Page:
When the Liberty Loan Parade began on September 28 1918, over 200,000 people crowded along Broad Street to cheer a line of marchers stretching over two miles.
It was to become an iconic moment in the history of Philadelphia and part of the global story of the deadliest flu epidemic the world has ever seen.
Within 72 hours every bed in Philadelphia’s 31 hospitals was filled. Over the next six weeks, a quarter of the population fell ill and more than 12,000 people died. The disease’s rapid spread paralysed the city and traumatised its inhabitants.
When the pandemic finally ended in early 1919, Philadelphia had lost over 20,000 people. Its death rate was the highest among major American cities.
On 28 September 2019, an interactive parade of light and sound remembered the individuals who lost their lives and the health workers who put their own lives on the line in times of crisis.
Led by multiple banks of dazzling white light, and pulsing with the sounds of a hundred different audio sources held by the marchers, the parade will be a beacon for people to join. We will walk with a group of mobile light sculptures and hundreds of cell phones will play a new score by David Lang sung by Philadelphia Grammy-winning choir The Crossing. Those marching will propel it onwards towards Philadelphia’s City Hall, as a collective act of remembrance and a celebration of the health workers who keep us all safe.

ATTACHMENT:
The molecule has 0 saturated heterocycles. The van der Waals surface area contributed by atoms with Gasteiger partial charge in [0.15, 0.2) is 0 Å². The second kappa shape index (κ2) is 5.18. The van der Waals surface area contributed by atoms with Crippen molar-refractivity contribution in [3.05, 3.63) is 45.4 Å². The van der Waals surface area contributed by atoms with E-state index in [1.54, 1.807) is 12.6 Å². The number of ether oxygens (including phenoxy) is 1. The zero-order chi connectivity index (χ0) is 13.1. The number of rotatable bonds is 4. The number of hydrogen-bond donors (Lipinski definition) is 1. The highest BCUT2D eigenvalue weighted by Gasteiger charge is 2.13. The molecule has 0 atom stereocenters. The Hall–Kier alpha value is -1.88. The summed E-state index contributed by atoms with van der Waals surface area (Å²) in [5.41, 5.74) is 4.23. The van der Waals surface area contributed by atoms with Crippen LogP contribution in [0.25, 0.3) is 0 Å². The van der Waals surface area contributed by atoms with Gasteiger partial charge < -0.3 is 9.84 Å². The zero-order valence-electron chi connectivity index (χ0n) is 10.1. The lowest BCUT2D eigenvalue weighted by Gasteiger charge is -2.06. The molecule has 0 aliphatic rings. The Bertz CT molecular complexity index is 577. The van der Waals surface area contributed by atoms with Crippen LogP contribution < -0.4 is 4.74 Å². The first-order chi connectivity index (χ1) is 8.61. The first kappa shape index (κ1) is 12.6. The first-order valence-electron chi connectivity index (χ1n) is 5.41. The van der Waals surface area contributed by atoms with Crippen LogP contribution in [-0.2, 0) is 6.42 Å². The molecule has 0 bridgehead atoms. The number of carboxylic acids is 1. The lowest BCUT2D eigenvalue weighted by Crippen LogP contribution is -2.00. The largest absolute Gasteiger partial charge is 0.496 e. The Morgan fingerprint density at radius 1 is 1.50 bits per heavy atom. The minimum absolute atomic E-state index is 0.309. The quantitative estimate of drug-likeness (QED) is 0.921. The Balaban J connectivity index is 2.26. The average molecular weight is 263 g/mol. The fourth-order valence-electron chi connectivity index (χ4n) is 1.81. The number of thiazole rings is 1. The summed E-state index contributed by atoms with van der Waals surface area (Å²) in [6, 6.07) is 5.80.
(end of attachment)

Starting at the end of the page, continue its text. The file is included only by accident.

Created in partnership with the Mütter Museum of the College of Physicians of Philadelphia, the Spit Spreads Death Parade will mark one hundred years of civic pride and shared history.
The parade will take place at dusk on 28 September. Sign up to receive more information about the parade and how you can take part at www.spitspreadsdeath.com.